Original Poster: 

Daniel Inbinett (gungfudan)


4 out of 10. The time depends on how experienced you are.


The Ranger Station, The Ranger Station Staff, nor the original poster are responsible for you doing this modification to your vehicle. By doing this modification and following this how-to you, the installer, take full responsibility if anything is damaged or messed up. If you have questions, feel free to PM the original poster or ask in the appropriate section of The Ranger Station forums.

This is an explanation on how to trouble shoot you fuel level sending unit and what the ohms you need (depending on the year of you truck) for a new aftermarket fuel level gauge or to use a your factory gauge with a new fuel cell that has an after market sending unit. Note: the reason is if you do not have the correct ohm range your gauge will not work.

Tools Needed:

  • An electricians meter (that reads ohms)
  • Flat head screw driver

Parts needed:

(All parts in list are based on if parts are bad or need repair.)

  • Possibly new sending unit
  • Auto wire
  • Butt connectors

IMPORTANT – Things you need to know before you start:

The fuel gauge is a fairly simple electronic. The fuel gage circuit consists of the sending unit in the fuel tank, the gauge in the dash, and the wiring and dash wiring (or circuit board) between them. It’s power source comes from a voltage regulator that is 5 volts. 


Here is a picture of a sending unit on a 1988 Bronco II wiring diagram:

How It works:

The sending unit is a variable resistor. It resists the flow of current from the ground to the gauge, depending on the position of the float within the tank. When the float arm is at the full position, It decreases the resistance between the gauge and the ground (basically there is shorter distance for the current to flow). The more current that flows through the meter, the higher the gauge needle moves.

The gauge uses a 5 volt pulse supplied by the instrument cluster’s voltage regulator.


Problem; The gauge does not work (the needle does not move).

Turn the key to the on position for this operation. If you can get to your sending unit wiring harness without dropping your tank(s), go ahead and pull it. If not, then drop the tank(s) and pull the harness. Get a piece of wire (jumper wire) to connect to the positive of the harness, and the negative of the sender housing. This should make the gauge jump to full.

If the gauge’s needle moves:

It means that the wiring is fine and it is your most likely your sending unit. You’ll need to remove the sending unit from the tank for inspection and testing.

Here is a picture of a 1985-1988 sending unit.


(The black bar at the bottom is the float)

When you remove the sending unit, inspect the float, float arm, wires, and the sender itself to ensure it’s intact and functioning properly. There is a possibility that the arm is binding, so move it up and down to make sure it moves freely.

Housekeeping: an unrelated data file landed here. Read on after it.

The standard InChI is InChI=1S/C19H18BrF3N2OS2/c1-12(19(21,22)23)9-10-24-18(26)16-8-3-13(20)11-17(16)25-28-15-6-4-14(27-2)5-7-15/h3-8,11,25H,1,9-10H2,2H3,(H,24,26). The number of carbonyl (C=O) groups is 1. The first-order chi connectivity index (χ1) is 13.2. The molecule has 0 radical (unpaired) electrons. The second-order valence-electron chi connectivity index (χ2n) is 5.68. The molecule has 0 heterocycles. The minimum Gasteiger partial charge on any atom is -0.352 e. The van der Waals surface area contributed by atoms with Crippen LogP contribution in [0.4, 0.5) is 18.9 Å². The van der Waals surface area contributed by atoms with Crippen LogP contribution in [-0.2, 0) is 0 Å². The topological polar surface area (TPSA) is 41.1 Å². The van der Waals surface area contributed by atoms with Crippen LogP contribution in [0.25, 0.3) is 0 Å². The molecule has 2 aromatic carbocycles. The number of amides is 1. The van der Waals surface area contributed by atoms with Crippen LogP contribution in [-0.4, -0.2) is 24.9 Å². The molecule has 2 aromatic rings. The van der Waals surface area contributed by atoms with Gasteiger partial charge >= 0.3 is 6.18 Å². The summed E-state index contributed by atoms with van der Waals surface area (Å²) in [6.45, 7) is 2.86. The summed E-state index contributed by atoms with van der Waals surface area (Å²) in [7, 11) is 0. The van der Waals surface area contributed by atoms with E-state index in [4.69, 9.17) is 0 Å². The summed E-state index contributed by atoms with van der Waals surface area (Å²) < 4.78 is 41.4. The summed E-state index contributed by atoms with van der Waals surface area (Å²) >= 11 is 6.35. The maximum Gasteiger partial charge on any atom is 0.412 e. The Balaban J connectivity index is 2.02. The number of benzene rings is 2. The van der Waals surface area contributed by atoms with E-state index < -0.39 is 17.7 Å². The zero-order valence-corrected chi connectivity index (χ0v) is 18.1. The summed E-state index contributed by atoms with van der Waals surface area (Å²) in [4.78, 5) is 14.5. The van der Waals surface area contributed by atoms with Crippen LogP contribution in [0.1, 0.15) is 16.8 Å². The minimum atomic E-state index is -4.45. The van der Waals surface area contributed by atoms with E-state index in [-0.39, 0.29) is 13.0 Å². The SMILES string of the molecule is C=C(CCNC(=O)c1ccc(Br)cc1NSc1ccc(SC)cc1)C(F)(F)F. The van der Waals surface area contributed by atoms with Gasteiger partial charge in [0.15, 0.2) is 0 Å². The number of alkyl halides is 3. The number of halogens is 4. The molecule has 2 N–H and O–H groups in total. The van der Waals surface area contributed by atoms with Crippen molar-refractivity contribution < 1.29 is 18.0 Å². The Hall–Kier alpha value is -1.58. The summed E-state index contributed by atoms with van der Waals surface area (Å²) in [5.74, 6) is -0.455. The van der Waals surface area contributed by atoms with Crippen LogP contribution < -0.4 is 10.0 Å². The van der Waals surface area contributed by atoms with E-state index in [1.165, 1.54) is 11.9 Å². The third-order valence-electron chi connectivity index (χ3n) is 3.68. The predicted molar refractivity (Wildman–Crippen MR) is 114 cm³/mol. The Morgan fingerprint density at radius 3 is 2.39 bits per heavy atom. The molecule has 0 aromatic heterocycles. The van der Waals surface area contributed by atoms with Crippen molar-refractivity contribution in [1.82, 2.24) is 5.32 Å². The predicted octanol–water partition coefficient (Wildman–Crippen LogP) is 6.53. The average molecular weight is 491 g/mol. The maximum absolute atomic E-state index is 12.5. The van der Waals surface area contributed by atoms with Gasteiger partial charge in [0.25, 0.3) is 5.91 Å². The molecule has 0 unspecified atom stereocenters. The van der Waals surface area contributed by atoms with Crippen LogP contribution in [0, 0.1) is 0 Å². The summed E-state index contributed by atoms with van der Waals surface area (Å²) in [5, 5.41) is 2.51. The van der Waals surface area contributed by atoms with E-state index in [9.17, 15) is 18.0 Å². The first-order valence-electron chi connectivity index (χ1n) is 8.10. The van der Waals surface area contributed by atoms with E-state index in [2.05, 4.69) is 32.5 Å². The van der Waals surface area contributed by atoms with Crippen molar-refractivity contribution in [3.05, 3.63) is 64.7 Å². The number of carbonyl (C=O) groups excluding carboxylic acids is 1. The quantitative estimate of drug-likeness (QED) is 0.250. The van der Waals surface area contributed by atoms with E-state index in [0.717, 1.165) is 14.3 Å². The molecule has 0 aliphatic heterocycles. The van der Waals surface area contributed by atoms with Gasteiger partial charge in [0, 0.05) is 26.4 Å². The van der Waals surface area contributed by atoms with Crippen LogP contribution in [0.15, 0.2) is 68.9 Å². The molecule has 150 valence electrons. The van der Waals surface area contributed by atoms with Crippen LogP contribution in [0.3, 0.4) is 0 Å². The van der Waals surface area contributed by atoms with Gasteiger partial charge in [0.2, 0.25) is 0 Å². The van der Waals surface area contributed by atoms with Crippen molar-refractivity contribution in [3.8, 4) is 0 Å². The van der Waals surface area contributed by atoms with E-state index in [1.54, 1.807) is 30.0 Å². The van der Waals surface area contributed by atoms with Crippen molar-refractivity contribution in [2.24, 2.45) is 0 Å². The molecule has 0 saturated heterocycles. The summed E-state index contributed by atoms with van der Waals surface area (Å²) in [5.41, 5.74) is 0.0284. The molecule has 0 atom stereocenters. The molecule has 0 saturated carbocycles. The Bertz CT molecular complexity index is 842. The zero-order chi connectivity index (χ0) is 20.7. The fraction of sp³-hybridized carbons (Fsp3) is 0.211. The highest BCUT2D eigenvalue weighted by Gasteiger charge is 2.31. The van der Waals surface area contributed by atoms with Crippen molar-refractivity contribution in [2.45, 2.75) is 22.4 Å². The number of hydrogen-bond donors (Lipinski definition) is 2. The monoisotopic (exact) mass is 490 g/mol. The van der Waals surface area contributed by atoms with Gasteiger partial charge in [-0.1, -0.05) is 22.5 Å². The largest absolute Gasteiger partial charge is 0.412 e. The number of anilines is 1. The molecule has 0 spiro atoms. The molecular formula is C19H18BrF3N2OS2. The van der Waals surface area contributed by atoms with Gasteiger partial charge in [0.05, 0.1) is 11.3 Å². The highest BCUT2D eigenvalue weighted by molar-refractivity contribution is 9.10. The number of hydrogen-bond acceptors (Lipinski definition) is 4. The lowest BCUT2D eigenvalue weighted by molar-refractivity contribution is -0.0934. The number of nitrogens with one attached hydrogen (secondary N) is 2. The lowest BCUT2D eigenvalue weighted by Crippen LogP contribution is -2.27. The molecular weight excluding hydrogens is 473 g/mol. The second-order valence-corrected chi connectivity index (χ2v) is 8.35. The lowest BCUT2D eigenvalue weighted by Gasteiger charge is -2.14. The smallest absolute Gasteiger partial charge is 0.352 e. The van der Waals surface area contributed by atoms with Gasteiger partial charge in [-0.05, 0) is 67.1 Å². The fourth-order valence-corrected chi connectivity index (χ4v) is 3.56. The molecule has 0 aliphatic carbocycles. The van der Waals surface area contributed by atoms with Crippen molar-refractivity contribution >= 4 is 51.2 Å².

Reconnect the gauge wiring to the unit and ground the unit. Move the float arm up and down. If the gauge reads full in the full up position and empty in the full down position, then the sending unit is good. Verify by hooking up an ohmmeter to it and making sure it reads:

  • 8-12 ohms full and 70-73 ohms empty (pre-1989)
  • 16 ohms full and 158 ohms full (1989+)

If not, the sending unit needs repaired or replaced.

I have an 1988 Ford Ranger and my sending unit was not working. The gauge worked, so I knew there had to be something wrong with the sender. Now if you have a mechanical fuel pump like mine, then you can’t get the sending unit for that year, because they stopped making it. It’s stupid because it’s just one metal tube on the sender plate, and a two prong connection. I had to get a sending unit for a 2.3L Ranger and modify it. It works great.

If the gauge does not jump to full:

Ground the sending unit wiring to a good chassis ground (instead of the sending unit housing) and watch the gauge. Does it now jump to the ‘Full’ side? The power supply to the gauge has been interrupted, (check fuses), the gauge is defective, or the wire from the gauge to the sending unit is open or has a break in it.

To check the voltage regulator for proper function use a tester. Probe the connector with the tester, it should flash on and off.

I hope this was helpful. I want to thank http://www.fordification.com for the information I read about.

See Original Post:


Other Related Problems:

Float Not Floating:

Remove the pump from the tank and see if the float is still floating. If the isn’t floating, meaning it has sunk, then it’s due for replacement.

Sending Unit Contacts:

The contacts on the sending unit itself can also wear out, but that is less common.

Question: What causes the gauge to read way past full for 3/4 tank and then fly down to reading empty in around 20 miles?

Answer: Contacts on the sending unit are worn out, and do not send a reading to the gauge once it gets to a certain level.


See all those gold horizontal lines? Each one sends a different level of resistance to the gauge. As the contact point moves across them, they wear out over time, notice how they are all worn down? That’s probably what yours looks like from 3/4 way down.

Aftermarket Gauges:

Note: If you are installing an aftermarket fuel gauge you need to make sure that the gauge is the same ohms as your sender. It will not work if they are not the same. The same goes for after market sending units that you might get with a fuel cell. Check your instructions or call manufacturer for information.

Manufacturer of Gauges:

  • Auto Meter (have fuel gauges for ford)
  • Equus (have fuel gauges for Ford)
  • Sunpro
  • there are many others.


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